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Fuchs endothelial corneal dystrophy (FECD) is a progressive, blinding disease characterized by corneal endothelial (CE) cell apoptosis. Corneal transplantation is the only measure currently available to restore vision in these patients. Despite the identification of some genetic factors, the pathophysiology of FECD remains unclear. In this study, we observed a decrease in the antioxidant response element-driven antioxidants in FECD corneal endothelium. We further demonstrated that nuclear factor erythroid 2-related factor 2, a transcription factor known to bind the antioxidant response element and activate antioxidant defense, is down-regulated in FECD endothelium. Importantly, we detected significantly higher levels of oxidative DNA damage and apoptosis in FECD endothelium compared with normal controls and pseudophakic bullous keratopathy (iatrogenic CE cell loss) specimens. A marker of oxidative DNA damage, 8-hydroxy-2'-deoxyguanosine, colocalized to mitochondria, indicating that the mitochondrial genome is the specific target of oxidative stress in FECD. Oxidative DNA damage was not detected in pseudophakic bullous keratopathy corneas, whereas it colocalized with terminal deoxynucleotidyl transferase-mediated dUTP nick-end labeling-positive cells in FECD samples. Ex vivo, oxidative stress caused characteristic morphological changes and apoptosis of CE, suggestive of findings that characterize FECD in vivo. Together, these data suggest that suboptimal nuclear factor erythroid 2-related factor 2-regulated defenses may account for oxidant-antioxidant imbalance in FECD, which in turn leads to oxidative DNA damage and apoptosis. This study provides evidence that oxidative stress plays a key role in FECD pathogenesis.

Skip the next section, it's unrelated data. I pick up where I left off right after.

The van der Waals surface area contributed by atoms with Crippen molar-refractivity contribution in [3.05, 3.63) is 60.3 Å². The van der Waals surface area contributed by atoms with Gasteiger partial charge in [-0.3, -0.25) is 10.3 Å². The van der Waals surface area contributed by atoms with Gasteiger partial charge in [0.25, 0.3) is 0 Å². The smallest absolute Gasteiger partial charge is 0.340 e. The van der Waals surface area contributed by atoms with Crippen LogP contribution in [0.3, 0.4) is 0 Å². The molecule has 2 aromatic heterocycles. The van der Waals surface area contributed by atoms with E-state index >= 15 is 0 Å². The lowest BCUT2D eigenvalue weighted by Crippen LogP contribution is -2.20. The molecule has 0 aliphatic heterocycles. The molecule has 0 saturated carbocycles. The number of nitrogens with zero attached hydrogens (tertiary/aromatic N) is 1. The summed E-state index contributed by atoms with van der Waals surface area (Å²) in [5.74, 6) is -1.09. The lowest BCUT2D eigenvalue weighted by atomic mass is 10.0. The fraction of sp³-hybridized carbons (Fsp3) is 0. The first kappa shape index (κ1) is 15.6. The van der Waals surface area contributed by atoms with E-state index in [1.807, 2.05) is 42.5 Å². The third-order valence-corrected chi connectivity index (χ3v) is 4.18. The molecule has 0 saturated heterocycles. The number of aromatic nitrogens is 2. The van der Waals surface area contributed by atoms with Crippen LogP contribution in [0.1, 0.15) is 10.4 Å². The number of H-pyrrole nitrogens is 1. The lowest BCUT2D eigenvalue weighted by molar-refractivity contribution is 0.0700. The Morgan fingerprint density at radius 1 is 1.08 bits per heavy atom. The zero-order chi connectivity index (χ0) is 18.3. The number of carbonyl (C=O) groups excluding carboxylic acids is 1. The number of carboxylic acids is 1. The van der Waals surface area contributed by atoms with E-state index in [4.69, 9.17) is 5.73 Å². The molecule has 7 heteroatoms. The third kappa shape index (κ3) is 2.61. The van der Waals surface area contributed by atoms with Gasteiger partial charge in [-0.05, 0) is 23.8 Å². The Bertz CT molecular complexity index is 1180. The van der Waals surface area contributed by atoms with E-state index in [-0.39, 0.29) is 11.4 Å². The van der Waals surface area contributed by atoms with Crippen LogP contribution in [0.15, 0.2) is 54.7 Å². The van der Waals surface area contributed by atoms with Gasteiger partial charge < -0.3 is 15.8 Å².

From the Schepens Eye Research Institute,* Boston, Massachusetts; the Massachusetts Eye and Ear Infirmary, and the Department of Ophthalmology, Harvard Medical School, Boston, Massachusetts.
This article was published in the following journal.
Name: The American journal of pathology
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Loss of CORNEAL ENDOTHELIUM usually following intraocular surgery (e.g., cataract surgery) or due to FUCHS' ENDOTHELIAL DYSTROPHY; ANGLE-CLOSURE GLAUCOMA; IRITIS; or aging.
Disorder caused by loss of endothelium of the central cornea. It is characterized by hyaline endothelial outgrowths on Descemet's membrane, epithelial blisters, reduced vision, and pain.
A disturbance in the prooxidant-antioxidant balance in favor of the former, leading to potential damage. Indicators of oxidative stress include damaged DNA bases, protein oxidation products, and lipid peroxidation products (Sies, Oxidative Stress, 1991, pxv-xvi).
An autosomal dominant form of hereditary corneal dystrophy due to a defect in cornea-specific KERATIN formation. Mutations in the genes that encode KERATIN-3 and KERATIN-12 have been linked to this disorder.
A direct-acting oxidative stress-inducing agent used to examine the effects of oxidant stress on Ca(2+)-dependent signal transduction in vascular endothelial cells. It is also used as a catalyst in polymerization reactions and to introduce peroxy groups into organic molecules.
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